JEWELL, Ore. — When Daniel Kuhnly was a high school freshman, he thought maybe he’d be an engineer. It was, he said, a kind of random choice, but at the time it worked as a fill-in-the-blank to the question of what he was going to do with his life.
He has a more concrete answer now: He wants to go into farming, specifically viticulture. Grapes, winemaking, vineyards.
When the 17-year-old senior at Jewell School graduates in June, his next move is to attend Chemeketa Community College’s Northwest Wine Studies Center in Salem.
Someday, he hopes to have his own vineyard and organic farm. He is intrigued by the mechanics and aesthetics of vineyards — but, more, he is fascinated by transformation.
“A raw fruit can transform into wine, and there’s that whole process of fermentation,” he said. Then there is farming: Dry, gnarled little seeds become plants that can feed and heal people.
“I think it just comes partially from genetics,” Kuhnly said of farming, “and I just like nature. I’ve always liked being outdoors.”
His great-grandfather was a farmer. Kuhnly didn’t know him well. His grandmother in Svensen has had more of a direct influence, with her greenhouse and her yard full of plants and flowers.
Kuhnly spent a lot of time with her last year when he started working at Blackberry Bog Farms in Svensen. The farm grows fruit and vegetables and maintains a plant nursery, Scottish Highland cattle, poultry and a hop yard.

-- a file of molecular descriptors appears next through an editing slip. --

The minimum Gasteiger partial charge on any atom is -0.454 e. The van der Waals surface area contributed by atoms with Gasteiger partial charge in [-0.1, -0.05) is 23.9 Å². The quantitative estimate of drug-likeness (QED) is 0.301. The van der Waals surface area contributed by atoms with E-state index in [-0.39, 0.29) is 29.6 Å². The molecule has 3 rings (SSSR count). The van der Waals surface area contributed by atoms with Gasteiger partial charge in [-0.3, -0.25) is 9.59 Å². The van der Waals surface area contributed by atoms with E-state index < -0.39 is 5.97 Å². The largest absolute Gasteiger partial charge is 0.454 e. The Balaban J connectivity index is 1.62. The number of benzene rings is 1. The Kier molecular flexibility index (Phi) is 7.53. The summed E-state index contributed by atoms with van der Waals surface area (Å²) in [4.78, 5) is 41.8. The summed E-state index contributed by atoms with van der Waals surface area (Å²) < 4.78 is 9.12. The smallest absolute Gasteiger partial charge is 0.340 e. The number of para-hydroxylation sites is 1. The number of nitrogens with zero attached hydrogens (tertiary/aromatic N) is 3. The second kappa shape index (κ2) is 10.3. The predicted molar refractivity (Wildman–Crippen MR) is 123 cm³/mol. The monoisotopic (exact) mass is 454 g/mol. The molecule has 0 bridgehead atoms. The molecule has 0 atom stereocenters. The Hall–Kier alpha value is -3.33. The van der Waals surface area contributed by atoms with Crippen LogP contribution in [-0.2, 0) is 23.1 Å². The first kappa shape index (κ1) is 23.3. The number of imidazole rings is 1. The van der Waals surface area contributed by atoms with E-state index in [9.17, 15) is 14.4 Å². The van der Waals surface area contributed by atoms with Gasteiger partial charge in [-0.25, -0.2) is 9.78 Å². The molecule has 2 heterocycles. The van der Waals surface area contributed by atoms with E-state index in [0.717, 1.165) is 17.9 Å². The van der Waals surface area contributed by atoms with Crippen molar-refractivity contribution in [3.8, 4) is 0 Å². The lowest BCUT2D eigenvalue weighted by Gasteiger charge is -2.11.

For Kuhnly, what began as an after-school and summer job became a realization. He kept wanting to learn more. He has since gone through training offered by the Clatsop County Master Gardeners. A $1,000 scholarship he was awarded by the group for students going into agriculture and horticulture will help pay for his college classes.
His senior project was to work in the school greenhouse in Jewell. At home, he constructed his own greenhouse using a former chicken coop and goat enclosure.
Neat rows of young plants line the interior of the greenhouse at his family’s home. Kuhnly’s favorite plants to grow are tomatoes, but he’s still figuring out the challenges of growing in different places, different environments.
In the forest-encircled hollow where he lives, soil quality and light are both tricky factors.
In farming, generally, “there’s so many different variables and things that can happen,” he said. “It’s always a mystery.”
The mysteries — even when they are frustrating — are what keep him interested. As he looked across the many plants he’s grown himself or has been given by other gardeners in his life, he said, “I think I’ve learned more in a year than all my years in high school.”